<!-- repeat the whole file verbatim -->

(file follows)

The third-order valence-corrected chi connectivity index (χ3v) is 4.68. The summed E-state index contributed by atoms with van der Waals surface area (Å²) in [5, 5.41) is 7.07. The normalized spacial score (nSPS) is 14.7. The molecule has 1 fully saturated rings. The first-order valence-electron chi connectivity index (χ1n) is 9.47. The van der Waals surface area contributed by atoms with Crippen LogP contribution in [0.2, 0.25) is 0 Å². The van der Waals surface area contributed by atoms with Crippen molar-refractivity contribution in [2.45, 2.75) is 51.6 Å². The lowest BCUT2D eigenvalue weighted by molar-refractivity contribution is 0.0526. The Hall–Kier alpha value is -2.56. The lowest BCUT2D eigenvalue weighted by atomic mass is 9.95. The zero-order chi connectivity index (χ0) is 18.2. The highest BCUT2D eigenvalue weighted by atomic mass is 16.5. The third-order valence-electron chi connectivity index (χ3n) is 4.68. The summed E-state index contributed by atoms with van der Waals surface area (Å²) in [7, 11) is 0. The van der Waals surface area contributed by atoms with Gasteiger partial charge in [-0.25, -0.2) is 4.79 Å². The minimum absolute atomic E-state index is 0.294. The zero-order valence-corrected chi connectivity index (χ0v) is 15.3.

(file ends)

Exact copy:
The third-order valence-corrected chi connectivity index (χ3v) is 4.68. The summed E-state index contributed by atoms with van der Waals surface area (Å²) in [5, 5.41) is 7.07. The normalized spacial score (nSPS) is 14.7. The molecule has 1 fully saturated rings. The first-order valence-electron chi connectivity index (χ1n) is 9.47. The van der Waals surface area contributed by atoms with Crippen LogP contribution in [0.2, 0.25) is 0 Å². The van der Waals surface area contributed by atoms with Crippen molar-refractivity contribution in [2.45, 2.75) is 51.6 Å². The lowest BCUT2D eigenvalue weighted by molar-refractivity contribution is 0.0526. The Hall–Kier alpha value is -2.56. The lowest BCUT2D eigenvalue weighted by atomic mass is 9.95. The zero-order chi connectivity index (χ0) is 18.2. The highest BCUT2D eigenvalue weighted by atomic mass is 16.5. The third-order valence-electron chi connectivity index (χ3n) is 4.68. The summed E-state index contributed by atoms with van der Waals surface area (Å²) in [7, 11) is 0. The van der Waals surface area contributed by atoms with Gasteiger partial charge in [-0.25, -0.2) is 4.79 Å². The minimum absolute atomic E-state index is 0.294. The zero-order valence-corrected chi connectivity index (χ0v) is 15.3.